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auditory filters without tails
Dear Experts on auditory modeling,
I am developing auditorily-motivated methods for extracting
multiple pitches from musical audio (= polyphonic music transcription).
A question related to auditory filters is burning in my mind:
The shape of the magnitude response of the "gammatone" auditory filters
can be characterized as "rounded-exponential + TAILS around the passband".
Due to the tails, a filter centered on 1 kHz, for example,
exhibits only up to 65 dB attenuation for frequencies in the range 0-500 Hz.
This is NOT sufficient in music analysis; the filters at higher bands
are not able to really reject the dominating sinusoidal components
at lower frequencies.
I would like to get rid of the tails of the auditory filter alltogether.
Can anyone provide me a digital IIR-filter implementation for the
Roex(p) frequency response (without the tails) as proposed in  ?
The gammatone implementation by Slaney in  includes the tails,
thus implementing the Roex(p,w,t) type response rather than the simpler
Roex(p) model in .
It seems to me that steeper auditory filters (without the tails) should
be used for computational analysis of audio.
This is because the components at the neighbouring bands are sinusoids
and not flat noise as in the experiments where the auditory filter
shape was originaly measured and derived.
>From the theoretical perspective (my goals being quite application-oriented),
I am quoting one paragraph from  which indicates that the tails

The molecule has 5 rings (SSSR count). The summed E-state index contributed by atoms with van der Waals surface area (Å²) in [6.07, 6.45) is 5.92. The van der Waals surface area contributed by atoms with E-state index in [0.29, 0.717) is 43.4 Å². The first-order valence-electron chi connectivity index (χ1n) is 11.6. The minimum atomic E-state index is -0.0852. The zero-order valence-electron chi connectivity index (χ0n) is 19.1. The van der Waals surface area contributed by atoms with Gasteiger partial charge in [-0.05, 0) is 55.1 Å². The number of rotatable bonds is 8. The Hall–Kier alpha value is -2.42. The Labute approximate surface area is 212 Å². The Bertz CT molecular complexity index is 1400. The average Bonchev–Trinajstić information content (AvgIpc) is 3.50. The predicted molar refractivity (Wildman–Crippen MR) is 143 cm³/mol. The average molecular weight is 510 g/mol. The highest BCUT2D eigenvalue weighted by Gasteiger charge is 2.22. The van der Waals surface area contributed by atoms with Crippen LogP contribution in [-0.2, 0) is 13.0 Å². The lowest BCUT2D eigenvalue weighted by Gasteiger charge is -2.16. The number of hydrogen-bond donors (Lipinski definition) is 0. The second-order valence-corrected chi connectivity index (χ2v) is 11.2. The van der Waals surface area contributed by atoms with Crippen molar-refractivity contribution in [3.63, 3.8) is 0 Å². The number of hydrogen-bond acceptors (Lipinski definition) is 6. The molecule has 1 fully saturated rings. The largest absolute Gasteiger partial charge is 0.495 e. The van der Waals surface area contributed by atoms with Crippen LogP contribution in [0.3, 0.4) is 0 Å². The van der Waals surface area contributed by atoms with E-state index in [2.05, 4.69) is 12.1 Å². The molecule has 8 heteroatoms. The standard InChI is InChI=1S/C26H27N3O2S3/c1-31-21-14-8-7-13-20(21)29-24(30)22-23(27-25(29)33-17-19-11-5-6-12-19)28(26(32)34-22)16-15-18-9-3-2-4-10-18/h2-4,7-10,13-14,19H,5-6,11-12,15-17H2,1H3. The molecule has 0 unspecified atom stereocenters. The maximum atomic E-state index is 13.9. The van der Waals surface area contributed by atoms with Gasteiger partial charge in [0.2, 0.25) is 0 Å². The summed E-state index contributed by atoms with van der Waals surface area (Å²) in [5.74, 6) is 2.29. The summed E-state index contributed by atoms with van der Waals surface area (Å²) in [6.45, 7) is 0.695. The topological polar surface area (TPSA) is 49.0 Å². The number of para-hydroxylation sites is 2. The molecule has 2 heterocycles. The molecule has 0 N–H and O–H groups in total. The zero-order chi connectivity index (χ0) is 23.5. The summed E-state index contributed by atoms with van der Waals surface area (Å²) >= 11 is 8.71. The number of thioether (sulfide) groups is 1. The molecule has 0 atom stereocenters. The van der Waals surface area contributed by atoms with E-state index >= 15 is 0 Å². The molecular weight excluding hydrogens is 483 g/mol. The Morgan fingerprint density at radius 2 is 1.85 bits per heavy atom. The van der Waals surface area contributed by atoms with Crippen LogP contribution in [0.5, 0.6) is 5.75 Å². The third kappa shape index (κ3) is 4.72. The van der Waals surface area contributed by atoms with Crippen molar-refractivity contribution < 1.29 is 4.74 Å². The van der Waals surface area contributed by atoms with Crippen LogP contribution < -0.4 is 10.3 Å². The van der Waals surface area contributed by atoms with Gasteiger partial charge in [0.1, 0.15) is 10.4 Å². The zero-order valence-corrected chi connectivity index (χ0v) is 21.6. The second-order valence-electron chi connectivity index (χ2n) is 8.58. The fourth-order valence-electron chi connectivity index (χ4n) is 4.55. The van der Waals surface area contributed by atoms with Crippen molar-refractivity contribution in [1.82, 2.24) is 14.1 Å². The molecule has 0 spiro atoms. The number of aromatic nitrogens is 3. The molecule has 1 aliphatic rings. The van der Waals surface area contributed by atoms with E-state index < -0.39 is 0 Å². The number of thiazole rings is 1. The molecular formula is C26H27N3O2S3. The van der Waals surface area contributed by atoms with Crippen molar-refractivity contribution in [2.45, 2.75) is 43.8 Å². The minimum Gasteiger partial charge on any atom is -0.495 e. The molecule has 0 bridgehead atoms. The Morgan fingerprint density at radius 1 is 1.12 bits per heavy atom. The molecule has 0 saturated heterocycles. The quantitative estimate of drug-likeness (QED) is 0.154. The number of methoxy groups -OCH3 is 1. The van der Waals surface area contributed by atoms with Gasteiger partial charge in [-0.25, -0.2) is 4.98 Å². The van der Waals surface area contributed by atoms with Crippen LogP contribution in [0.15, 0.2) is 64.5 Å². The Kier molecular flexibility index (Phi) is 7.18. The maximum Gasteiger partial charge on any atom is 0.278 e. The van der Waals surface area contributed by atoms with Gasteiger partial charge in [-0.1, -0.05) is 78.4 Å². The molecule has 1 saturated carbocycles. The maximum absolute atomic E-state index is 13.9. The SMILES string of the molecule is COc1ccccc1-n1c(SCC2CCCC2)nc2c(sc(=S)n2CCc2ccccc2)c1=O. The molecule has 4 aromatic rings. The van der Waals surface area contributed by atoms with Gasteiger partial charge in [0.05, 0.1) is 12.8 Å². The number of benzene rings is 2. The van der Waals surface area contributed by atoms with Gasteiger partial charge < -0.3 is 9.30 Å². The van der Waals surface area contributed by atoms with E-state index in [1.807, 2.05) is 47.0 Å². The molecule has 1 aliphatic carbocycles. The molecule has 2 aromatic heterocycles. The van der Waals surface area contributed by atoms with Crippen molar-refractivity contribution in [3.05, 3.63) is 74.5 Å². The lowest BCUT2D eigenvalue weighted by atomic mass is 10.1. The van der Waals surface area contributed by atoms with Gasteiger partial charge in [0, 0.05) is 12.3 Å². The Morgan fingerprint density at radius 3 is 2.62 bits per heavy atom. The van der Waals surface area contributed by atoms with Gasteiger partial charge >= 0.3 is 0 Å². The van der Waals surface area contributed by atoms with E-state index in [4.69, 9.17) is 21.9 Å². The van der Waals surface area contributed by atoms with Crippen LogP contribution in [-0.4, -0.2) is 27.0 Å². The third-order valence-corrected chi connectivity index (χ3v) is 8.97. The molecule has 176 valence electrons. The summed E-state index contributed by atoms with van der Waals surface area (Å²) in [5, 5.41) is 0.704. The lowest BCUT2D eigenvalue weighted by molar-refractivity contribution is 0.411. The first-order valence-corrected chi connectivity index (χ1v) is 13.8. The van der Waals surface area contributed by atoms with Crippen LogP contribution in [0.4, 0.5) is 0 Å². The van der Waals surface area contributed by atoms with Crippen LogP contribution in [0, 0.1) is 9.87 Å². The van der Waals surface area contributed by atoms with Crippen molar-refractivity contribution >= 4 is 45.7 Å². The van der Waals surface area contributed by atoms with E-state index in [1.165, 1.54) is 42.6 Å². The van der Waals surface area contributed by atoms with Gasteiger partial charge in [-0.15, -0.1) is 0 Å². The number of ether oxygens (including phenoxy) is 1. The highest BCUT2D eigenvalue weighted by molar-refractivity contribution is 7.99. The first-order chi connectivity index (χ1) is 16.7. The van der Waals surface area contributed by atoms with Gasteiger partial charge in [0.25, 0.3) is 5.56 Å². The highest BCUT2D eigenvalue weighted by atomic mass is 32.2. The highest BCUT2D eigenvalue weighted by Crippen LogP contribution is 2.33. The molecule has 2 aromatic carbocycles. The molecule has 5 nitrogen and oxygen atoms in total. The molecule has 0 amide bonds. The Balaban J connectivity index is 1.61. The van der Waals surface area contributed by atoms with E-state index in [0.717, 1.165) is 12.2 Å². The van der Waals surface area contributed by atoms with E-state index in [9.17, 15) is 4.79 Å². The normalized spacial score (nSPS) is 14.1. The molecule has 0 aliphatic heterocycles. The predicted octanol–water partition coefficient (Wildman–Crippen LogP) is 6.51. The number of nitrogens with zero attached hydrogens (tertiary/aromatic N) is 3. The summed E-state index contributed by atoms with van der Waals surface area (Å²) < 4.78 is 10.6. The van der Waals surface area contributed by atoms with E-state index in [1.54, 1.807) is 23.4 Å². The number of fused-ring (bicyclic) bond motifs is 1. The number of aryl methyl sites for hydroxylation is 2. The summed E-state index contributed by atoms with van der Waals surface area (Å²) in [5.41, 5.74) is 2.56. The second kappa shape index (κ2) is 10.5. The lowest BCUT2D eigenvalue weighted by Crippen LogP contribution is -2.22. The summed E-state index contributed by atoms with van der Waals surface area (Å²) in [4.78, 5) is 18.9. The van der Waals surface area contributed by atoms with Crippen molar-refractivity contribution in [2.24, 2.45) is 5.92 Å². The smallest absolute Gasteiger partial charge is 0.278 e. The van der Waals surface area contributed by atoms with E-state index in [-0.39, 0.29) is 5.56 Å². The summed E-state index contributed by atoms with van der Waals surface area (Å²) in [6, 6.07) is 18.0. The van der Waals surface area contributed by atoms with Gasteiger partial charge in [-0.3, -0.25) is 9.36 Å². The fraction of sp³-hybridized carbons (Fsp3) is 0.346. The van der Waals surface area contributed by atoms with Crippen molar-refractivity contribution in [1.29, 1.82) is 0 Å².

of the auditory filter are simply due to approach to the absolute threshold!
Please let me know if I am completely on the wrong track or if
the conclusion by Patterson and Moore below is no longer valid.
Quotation from [1, p.144]:
"The dynamic range of the filters shown in Fig. 3.13 decreases with decreasing
[notched] noise level. This suggests that the tails of the auditory
filter are simply a consequence of masked threshold approaching absolute
threshold at wide notch bandwidths. A similar conclusion was reached by
Glasberg et al. (1984b) who measured the characteristic of the
auditory filter over a greater dynamic range than had been done
previously, using a relatively high noise spectrum level, 45 dB,
and maskers with very wide notches. They also used listeners with a
wide range of ages and, correspondingly, a wide range of absolute
thresholds. The tails that typically flank the passband of the auditory
filter had previously been interpreted as being an inherent part of
the filter shape. If this were true, the filters of Glasberg et al.
should have had typical passbands with extended tails because of the
greater dynamic range of the measurements. Instead their filters
showed passbands with markedly increased dynamic ranges and the same
small tails as found previously. Although the decrease in the slope
of the curve relating threshold to notch width often occurs well before
the signal reaches absolute threshold, the approach to absolute threshold
does seem to be the crucial factor in producing the tails of the filter."
 Patterson, Moore, "Auditory filters and excitation patterns as
representations of frequency resolution," In Frequency Selectivity in
Hearing, Moore (Ed.), Academic Press, 1986.
 Slaney, "An Efficient Implementation of the Patterson-Holdsworth
Cochlear Filter Bank," Apple TR #35, 1993.
Any comments and advice are greatly appreciated.
With best regards,
Anssi Klapuri email@example.com http://www.cs.tut.fi/~klap
work: Tampere University of Tech., P.O.Box 553, FIN-33101 Tampere, Finland
tel.: +358 3 3115 2124, fax: +358 3 3115 4954, gsm: +358 50 364 8208